Perspectives in Vector Space
...Because crossing Ideas and Vector Algebra sounds like a fun idea.
I was having a dialogue with one of my sisters a few days ago, our conversation eventually took a turn towards our individual perspectives on the political landscape and how we each view the various tenants ascribed to conservatism, liberalism and whatnot.
She found it interesting that I still ascribe to some of the tenants of our common conservative roots.
Through our discussion on the perplexities of the situation, I stumbled upon a symbolic representation that I used within the conversation that I think at minimum is worth dissecting more in detail here on my blog. And that was to map our perspectives on a Vector Space.
Here's what I mean, and I'll use myself for example.
I have here mapped four of the most influential public figures to whom I credit a lot of my current accepted perspectives to. This has come from reading their books, listening to their podcasts, and more-or-less wrestling with the material that they publish and make public on a daily basis. These people are Neil deGrasse Tyson, Sam Harris, Jordan Peterson, and Ben Shapiro. With respect to their political affiliations (gross over-representation but I think the conclusion holds true as you break these categories into their respected subcategories) and their understanding of truth (best way to describe this, is scientific truth nestled inside moral truth or vice versa? What's most important?), I've given each person with influence an assigned vector into their respected quadrants.
Here's my thinking: in order to best understand, relate, and engage one another, we need influences in our lives that in total bring our vector sum to zero.
Take the antithesis for example: studies show that if you group a set of people with a slight correlating affiliation in one direction of the political spectra, and let them discuss among themselves for an allotted amount of time, they'll leave the session more entrenched in their political stance, more assured of their validity, and less willing to compromise.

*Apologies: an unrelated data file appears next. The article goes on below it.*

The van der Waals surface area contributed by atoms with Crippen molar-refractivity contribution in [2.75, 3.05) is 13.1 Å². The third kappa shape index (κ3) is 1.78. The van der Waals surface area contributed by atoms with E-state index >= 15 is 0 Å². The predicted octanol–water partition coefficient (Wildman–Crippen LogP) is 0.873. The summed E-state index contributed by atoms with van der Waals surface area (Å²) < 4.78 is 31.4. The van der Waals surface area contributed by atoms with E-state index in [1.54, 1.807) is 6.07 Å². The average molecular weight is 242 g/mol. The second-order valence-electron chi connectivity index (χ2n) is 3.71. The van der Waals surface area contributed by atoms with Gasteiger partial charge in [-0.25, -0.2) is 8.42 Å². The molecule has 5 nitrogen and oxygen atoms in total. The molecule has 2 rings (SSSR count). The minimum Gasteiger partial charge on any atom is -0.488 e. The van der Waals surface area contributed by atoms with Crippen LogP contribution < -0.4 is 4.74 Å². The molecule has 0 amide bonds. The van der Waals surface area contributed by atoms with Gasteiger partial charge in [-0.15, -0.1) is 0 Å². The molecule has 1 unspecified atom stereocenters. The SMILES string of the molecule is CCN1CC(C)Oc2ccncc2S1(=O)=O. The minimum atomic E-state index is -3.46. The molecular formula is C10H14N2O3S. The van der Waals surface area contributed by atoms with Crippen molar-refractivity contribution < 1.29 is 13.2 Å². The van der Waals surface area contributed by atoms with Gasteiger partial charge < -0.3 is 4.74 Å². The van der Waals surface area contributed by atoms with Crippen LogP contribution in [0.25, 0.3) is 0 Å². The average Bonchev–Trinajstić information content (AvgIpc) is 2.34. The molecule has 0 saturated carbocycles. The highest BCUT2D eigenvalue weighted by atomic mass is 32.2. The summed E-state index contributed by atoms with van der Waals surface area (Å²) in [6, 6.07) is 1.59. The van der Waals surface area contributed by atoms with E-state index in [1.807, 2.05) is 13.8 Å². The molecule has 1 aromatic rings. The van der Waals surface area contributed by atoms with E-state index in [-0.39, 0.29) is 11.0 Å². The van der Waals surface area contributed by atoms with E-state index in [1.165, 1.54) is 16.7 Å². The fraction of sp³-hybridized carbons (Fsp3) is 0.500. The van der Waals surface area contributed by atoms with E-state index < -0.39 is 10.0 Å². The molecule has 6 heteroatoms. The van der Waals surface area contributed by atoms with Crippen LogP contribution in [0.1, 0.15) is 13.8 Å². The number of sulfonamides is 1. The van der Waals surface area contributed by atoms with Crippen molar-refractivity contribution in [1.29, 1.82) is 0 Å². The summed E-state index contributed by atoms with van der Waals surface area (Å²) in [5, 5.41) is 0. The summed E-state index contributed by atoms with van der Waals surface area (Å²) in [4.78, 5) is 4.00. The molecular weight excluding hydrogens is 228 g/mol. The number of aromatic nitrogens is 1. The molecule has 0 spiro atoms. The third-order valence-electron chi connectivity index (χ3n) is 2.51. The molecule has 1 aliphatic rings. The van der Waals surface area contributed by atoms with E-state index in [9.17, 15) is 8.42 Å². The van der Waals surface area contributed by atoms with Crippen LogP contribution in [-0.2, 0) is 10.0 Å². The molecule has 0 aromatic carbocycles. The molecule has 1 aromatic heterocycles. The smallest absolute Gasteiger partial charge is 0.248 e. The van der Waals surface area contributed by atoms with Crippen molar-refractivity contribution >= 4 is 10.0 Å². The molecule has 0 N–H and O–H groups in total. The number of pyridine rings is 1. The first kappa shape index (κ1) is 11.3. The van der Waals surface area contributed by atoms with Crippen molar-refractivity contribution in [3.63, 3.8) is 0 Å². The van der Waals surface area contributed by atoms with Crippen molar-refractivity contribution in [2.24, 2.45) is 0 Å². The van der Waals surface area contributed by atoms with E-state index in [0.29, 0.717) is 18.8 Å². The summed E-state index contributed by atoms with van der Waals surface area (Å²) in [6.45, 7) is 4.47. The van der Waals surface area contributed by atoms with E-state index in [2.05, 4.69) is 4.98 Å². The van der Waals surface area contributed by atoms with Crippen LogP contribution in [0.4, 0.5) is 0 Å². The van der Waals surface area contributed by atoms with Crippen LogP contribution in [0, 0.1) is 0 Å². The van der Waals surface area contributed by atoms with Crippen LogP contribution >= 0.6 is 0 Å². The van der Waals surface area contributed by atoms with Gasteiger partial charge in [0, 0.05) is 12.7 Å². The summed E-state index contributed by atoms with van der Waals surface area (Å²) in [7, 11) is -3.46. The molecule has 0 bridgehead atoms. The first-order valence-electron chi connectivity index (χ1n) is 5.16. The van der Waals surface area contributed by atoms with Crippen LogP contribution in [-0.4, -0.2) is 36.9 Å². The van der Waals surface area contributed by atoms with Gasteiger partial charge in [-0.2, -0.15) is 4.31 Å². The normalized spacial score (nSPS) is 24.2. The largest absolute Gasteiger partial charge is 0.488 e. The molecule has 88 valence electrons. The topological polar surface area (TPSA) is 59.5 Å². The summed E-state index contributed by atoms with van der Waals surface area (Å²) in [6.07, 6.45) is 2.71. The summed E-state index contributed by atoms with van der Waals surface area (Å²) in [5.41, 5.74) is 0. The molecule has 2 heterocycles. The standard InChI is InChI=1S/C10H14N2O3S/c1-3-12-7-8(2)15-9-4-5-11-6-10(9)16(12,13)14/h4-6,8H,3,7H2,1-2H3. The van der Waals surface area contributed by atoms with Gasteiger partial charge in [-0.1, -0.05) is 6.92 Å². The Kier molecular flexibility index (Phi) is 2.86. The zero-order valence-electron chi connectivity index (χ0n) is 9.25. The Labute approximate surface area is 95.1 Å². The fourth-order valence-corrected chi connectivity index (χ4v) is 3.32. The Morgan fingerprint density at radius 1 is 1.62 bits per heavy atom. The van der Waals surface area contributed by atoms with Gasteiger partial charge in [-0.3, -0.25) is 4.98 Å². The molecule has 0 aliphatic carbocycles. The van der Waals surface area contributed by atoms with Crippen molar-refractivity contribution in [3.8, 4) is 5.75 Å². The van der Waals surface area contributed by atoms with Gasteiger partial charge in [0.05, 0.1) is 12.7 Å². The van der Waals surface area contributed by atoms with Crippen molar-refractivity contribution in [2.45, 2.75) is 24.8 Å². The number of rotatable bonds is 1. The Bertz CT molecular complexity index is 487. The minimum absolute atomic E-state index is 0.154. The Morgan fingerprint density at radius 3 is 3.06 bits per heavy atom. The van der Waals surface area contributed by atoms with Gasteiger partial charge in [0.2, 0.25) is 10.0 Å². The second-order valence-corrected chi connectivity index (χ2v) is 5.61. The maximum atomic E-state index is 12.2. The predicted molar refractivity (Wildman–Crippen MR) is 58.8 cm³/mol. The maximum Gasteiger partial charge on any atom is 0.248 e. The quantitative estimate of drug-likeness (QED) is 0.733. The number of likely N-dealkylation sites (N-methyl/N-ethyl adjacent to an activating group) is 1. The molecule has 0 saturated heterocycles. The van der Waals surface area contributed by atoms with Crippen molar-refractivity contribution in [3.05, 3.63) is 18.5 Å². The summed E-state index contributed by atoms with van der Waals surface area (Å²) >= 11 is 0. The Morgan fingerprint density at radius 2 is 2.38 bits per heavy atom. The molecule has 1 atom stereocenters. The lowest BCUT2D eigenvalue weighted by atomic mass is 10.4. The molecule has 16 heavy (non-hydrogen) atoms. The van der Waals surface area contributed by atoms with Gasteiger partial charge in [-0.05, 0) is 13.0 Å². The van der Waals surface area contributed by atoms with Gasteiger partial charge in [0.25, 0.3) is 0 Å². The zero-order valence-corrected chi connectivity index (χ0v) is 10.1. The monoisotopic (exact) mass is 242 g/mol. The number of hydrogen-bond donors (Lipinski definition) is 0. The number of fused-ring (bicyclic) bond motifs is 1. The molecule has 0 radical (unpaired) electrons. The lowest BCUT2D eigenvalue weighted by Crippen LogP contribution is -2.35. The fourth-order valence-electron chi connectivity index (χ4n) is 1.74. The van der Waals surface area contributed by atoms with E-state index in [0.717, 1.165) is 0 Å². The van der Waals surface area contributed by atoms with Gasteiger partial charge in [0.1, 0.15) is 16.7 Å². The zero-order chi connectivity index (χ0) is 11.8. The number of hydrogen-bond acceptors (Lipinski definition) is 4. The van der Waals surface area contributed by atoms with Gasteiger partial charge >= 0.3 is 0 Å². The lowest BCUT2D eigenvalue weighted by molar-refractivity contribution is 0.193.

Sounds like a Vector Sum.
As Vectors grow in magnitude along the direction in which they propagate, any meeting with respect to a vector of opposing propagation will result in a more violent of an interaction. Think of this in terms of momentum, of which momentum systems are very often described by vectors. If I have two people traveling in opposite directions in a hallway, and they bump into each other, the vectors associated with their momentum is small, so they laugh and shrug off the encounter. If however you have a collision between two cars, each going 65 miles per hour in opposite directions, the resulting collision is catastrophic. Yet, it's simple vector algebra.
And it's the same in the political landscape.
Rural vs. Urban? Liberal vs. Conservative?
As we further segregate our perspectives along ideological lines, the magnitude of our vectors grow accordingly, and any collision with the opposition becomes a metaphorical deadly encounter.
There's one more final caveat I want to address with respect to these vector systems that I find quite clever.
If you notice my original vector plot of those who are most influential to my perspective, and pay attention to their material, you'll notice the skill to which they articulate their perspectives. They are very, very well expressed when they speak, and their clarity makes it very, very enticing to engage with their thoughts. And this is paramount. We as individuals only have a finite capacity of which to clearly and eloquently express our ideas. Any energy used not in the manifestation of articulate speech has the potential to be mapped onto the imaginary plane.
And subsequently, anyone unable to form much more than gibberish I map onto an imaginary plane as well. This isn't to say that those who's perspectives are mapped here don't offer any worthwhile tangible substance to the very real conversations happening in the world. It's just that most of their energy is going off in directions that don't manifest on the same plane compared to that which is articulated. Eloquence in speech is something to be desired.
This idea I have regarding Perspectives in Vector Space is still infant, and as such it's an idea I'm still toying with so to iron out the rough edges. Nevertheless, consider the implication of vectors in a society that continually isolates itself from those who's perspectives propagate in opposing directions. If we continue down our current isolationist paths, our inevitable interactions with those of opposing views may consequentially manifest as disaster.